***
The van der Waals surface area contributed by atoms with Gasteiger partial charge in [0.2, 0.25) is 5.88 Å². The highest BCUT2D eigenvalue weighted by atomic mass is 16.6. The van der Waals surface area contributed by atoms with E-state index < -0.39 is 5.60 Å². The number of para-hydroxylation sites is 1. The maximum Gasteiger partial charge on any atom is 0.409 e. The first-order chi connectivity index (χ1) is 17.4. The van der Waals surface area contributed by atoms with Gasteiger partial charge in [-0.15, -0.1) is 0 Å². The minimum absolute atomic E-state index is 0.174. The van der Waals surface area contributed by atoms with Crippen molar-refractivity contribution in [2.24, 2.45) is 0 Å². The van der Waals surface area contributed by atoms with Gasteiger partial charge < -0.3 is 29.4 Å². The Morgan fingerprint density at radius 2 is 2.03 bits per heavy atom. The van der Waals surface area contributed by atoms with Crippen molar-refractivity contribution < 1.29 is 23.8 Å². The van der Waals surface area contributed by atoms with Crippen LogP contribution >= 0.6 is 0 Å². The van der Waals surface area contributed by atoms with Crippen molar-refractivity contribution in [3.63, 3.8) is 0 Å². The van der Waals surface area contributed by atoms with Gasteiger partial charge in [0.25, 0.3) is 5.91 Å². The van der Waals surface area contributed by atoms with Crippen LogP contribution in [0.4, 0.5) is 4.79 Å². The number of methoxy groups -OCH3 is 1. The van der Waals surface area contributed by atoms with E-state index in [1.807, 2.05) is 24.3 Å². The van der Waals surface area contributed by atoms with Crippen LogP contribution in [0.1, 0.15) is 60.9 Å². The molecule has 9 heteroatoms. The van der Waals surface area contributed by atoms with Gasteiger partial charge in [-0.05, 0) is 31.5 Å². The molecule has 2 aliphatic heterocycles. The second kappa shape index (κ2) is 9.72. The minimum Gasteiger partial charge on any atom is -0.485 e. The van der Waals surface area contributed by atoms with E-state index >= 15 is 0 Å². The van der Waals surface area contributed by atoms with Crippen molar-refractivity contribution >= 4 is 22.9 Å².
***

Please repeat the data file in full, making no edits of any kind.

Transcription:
The van der Waals surface area contributed by atoms with Gasteiger partial charge in [0.2, 0.25) is 5.88 Å². The highest BCUT2D eigenvalue weighted by atomic mass is 16.6. The van der Waals surface area contributed by atoms with E-state index < -0.39 is 5.60 Å². The number of para-hydroxylation sites is 1. The maximum Gasteiger partial charge on any atom is 0.409 e. The first-order chi connectivity index (χ1) is 17.4. The van der Waals surface area contributed by atoms with Gasteiger partial charge in [-0.15, -0.1) is 0 Å². The minimum absolute atomic E-state index is 0.174. The van der Waals surface area contributed by atoms with Crippen molar-refractivity contribution in [2.24, 2.45) is 0 Å². The van der Waals surface area contributed by atoms with Gasteiger partial charge < -0.3 is 29.4 Å². The Morgan fingerprint density at radius 2 is 2.03 bits per heavy atom. The van der Waals surface area contributed by atoms with Crippen molar-refractivity contribution < 1.29 is 23.8 Å². The van der Waals surface area contributed by atoms with Crippen LogP contribution >= 0.6 is 0 Å². The van der Waals surface area contributed by atoms with Crippen molar-refractivity contribution in [3.63, 3.8) is 0 Å². The van der Waals surface area contributed by atoms with Gasteiger partial charge in [0.25, 0.3) is 5.91 Å². The van der Waals surface area contributed by atoms with Crippen LogP contribution in [0.4, 0.5) is 4.79 Å². The number of methoxy groups -OCH3 is 1. The van der Waals surface area contributed by atoms with E-state index in [1.807, 2.05) is 24.3 Å². The van der Waals surface area contributed by atoms with Crippen LogP contribution in [0.1, 0.15) is 60.9 Å². The molecule has 9 heteroatoms. The van der Waals surface area contributed by atoms with Gasteiger partial charge in [-0.05, 0) is 31.5 Å². The molecule has 2 aliphatic heterocycles. The second kappa shape index (κ2) is 9.72. The minimum Gasteiger partial charge on any atom is -0.485 e. The van der Waals surface area contributed by atoms with E-state index >= 15 is 0 Å². The van der Waals surface area contributed by atoms with Crippen molar-refractivity contribution >= 4 is 22.9 Å².